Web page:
You can go back to asking me how the weather is up here, Biloxi.

(N.B. The photo above is from a D’Iberville HS football game last month. It has no connection to anything I’ve written above other than that it involves a football.)

  1. e.g.: The insurance industry, BP, business development, gaming, tourism, mental health, egregious lawsuits, et al.

Report: Newsworthy Event Happens During Protest Against Newsworthiness.

The story is meant to be a laugh, right there next to “Fla. Man Punches Shark in the Face, Snaps Photo” and the slightly more straightforward “Playboy Model Detained After Allegedly Trying to Open Plane Door Mid-Flight.”

This one starts, “A Norwegian radio journalist quit on the air after complaining about her job and saying she wouldn’t read the day’s news because ‘nothing important has happened anyway,'” and the rest of it writes itself.

So it’s a laugh. It’s a woman quitting her job in the craziest way possible — a newsman denying the existence of news — and maybe she’s worthy of being sandwiched between shark-punchers and gravity-unaware Playboy models. But any journalist worth his/her reporter’s notebook knows what she’s getting at. We’re coming to a point in our society where we need to ask a question that we should have asked a long time ago:

What is news?

I read a news feed each day — on Facebook. Is that news? I see a ticker of headlines on the bottom of CNN. Is that news? I have headlines and links arriving onto my desktop via my Twitter feed. Is that news? I check the front page of washingtonpost.com each morning. Is the stuff on there news?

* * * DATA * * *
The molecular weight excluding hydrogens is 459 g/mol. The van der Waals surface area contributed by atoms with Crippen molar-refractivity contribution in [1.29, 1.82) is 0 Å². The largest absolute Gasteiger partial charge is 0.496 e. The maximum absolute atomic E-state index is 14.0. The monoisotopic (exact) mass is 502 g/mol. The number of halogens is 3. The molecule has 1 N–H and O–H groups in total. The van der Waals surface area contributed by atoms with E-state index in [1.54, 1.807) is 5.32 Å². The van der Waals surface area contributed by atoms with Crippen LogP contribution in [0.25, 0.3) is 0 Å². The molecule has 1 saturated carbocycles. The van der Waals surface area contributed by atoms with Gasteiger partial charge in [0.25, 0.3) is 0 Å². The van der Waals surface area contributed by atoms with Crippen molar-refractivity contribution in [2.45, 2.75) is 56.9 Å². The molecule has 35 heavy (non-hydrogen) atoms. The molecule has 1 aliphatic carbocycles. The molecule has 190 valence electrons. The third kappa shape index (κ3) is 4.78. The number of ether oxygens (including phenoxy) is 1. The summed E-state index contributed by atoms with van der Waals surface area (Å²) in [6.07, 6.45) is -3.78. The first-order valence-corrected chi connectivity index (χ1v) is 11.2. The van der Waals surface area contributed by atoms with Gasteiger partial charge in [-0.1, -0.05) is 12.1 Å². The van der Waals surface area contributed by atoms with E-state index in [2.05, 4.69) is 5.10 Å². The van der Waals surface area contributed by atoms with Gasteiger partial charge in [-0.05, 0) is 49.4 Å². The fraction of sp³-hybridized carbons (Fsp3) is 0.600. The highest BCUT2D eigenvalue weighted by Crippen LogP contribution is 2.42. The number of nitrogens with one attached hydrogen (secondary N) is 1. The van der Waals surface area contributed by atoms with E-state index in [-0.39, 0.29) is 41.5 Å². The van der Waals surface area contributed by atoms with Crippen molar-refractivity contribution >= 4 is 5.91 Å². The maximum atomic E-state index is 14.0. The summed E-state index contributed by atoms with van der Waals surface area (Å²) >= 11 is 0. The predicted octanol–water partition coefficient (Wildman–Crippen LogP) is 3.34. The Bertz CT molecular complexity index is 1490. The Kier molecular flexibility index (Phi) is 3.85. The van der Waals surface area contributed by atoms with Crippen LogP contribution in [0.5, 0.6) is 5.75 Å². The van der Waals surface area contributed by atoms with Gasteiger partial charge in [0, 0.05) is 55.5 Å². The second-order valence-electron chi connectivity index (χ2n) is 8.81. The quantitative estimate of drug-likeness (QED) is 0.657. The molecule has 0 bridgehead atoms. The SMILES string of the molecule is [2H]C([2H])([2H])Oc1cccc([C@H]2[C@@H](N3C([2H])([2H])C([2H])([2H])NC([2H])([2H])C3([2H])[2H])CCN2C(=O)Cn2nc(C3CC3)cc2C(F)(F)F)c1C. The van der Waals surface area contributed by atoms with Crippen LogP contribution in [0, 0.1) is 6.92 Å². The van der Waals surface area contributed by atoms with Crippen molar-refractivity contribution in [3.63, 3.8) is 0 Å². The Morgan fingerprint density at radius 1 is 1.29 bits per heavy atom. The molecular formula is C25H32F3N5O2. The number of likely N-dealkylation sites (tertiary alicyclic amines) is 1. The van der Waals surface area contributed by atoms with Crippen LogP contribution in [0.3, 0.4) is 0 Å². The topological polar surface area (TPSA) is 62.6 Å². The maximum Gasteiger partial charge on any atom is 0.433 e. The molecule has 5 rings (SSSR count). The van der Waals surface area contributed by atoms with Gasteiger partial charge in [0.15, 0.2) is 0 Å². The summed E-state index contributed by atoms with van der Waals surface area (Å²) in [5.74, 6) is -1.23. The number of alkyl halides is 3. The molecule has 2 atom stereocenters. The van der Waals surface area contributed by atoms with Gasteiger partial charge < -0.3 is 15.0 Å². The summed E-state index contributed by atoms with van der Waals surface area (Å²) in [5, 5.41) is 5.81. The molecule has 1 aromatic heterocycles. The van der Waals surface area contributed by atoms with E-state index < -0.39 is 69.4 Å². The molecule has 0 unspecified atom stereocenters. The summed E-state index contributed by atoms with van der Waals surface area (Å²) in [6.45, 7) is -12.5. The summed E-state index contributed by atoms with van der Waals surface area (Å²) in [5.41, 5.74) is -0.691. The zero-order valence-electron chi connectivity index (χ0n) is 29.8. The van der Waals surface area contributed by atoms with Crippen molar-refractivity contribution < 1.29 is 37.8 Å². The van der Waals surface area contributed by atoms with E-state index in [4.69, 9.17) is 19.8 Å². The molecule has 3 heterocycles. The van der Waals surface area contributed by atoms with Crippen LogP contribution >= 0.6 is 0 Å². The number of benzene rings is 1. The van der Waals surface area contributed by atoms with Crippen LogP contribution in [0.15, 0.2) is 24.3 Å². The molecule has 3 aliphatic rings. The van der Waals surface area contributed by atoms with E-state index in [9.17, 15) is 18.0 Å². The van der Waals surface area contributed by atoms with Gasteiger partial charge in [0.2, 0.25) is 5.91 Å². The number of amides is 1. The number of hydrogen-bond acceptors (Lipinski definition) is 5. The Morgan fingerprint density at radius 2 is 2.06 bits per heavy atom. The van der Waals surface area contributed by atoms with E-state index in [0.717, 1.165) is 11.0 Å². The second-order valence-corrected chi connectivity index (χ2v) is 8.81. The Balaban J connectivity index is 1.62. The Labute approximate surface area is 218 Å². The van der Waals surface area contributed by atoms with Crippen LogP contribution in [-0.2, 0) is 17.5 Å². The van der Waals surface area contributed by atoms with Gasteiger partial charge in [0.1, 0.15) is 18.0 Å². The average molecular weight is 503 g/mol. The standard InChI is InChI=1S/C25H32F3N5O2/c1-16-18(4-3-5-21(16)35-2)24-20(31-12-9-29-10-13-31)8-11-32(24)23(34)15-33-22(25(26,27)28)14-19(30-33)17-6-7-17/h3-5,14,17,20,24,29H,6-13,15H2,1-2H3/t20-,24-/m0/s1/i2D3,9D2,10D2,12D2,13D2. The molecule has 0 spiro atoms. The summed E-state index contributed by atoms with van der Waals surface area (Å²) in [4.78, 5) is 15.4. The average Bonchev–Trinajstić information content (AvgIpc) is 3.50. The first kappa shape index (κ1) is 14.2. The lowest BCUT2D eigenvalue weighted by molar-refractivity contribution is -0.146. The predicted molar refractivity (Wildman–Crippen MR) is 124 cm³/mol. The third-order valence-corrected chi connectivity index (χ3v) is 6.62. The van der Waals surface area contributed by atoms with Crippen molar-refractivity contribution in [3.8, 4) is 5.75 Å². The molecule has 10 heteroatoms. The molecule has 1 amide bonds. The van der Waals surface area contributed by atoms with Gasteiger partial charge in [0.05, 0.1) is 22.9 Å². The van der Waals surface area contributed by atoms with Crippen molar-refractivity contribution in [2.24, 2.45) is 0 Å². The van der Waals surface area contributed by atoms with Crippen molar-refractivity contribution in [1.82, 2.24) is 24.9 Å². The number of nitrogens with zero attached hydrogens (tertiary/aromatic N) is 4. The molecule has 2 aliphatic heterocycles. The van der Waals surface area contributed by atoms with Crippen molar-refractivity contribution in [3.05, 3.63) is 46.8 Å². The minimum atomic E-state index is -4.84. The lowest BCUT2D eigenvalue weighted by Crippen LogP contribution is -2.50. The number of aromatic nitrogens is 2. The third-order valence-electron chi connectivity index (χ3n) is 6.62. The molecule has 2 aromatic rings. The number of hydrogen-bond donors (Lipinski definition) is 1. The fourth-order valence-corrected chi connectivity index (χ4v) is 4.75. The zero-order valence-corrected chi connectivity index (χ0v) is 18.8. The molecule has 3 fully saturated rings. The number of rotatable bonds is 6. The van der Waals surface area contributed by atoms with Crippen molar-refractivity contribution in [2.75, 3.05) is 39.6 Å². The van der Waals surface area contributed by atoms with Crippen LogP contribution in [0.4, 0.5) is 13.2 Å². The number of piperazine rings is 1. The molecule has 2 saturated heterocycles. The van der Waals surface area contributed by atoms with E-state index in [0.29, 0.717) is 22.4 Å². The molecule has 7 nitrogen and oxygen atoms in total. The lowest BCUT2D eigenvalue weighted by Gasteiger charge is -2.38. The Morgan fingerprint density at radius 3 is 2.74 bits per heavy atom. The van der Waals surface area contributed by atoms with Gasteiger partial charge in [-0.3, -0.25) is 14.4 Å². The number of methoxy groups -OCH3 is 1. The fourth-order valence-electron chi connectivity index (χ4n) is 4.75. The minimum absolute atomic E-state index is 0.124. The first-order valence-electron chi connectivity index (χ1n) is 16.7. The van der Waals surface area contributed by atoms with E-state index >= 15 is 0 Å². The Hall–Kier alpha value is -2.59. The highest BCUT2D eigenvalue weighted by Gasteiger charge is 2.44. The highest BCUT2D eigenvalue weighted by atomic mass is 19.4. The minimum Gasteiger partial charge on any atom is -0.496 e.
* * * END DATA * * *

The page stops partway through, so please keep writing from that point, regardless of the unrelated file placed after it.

What’s happened is, in the last 100 years — better yet, in the last 20! The last 5! — we’ve gone from a finite number of media outlets to an infinite number. On the web, we’ve got infinite space for news. We’ve got 24-hour news networks, and they need something to fill that time. We’ve got websites that need a constant F5-Refresh. The authoritative read on the matter is Neil Postman’s “Amusing Ourselves to Death,” but the short version is: when we created daily news outlets, we gave consumers a promise: we would deliver them the day’s news. But that means that every day, some form of news has to happen that’s worth delivering. So we’re filling it with what the Norwegian radio reporter probably considers “news”: news of incident, accident or occasion.

On the day she quit, the Norwegian reporter probably looked at the stories she’d been asked to read on air — Man punches shark! Playboy model attempts to open door mid-flight! — and asked, What the hell is this? Is this news?

But what I really wish she’d done is gone on air is asked, What is news anymore? What matters to you?

And if we’re not giving it to you, then why are you still listening?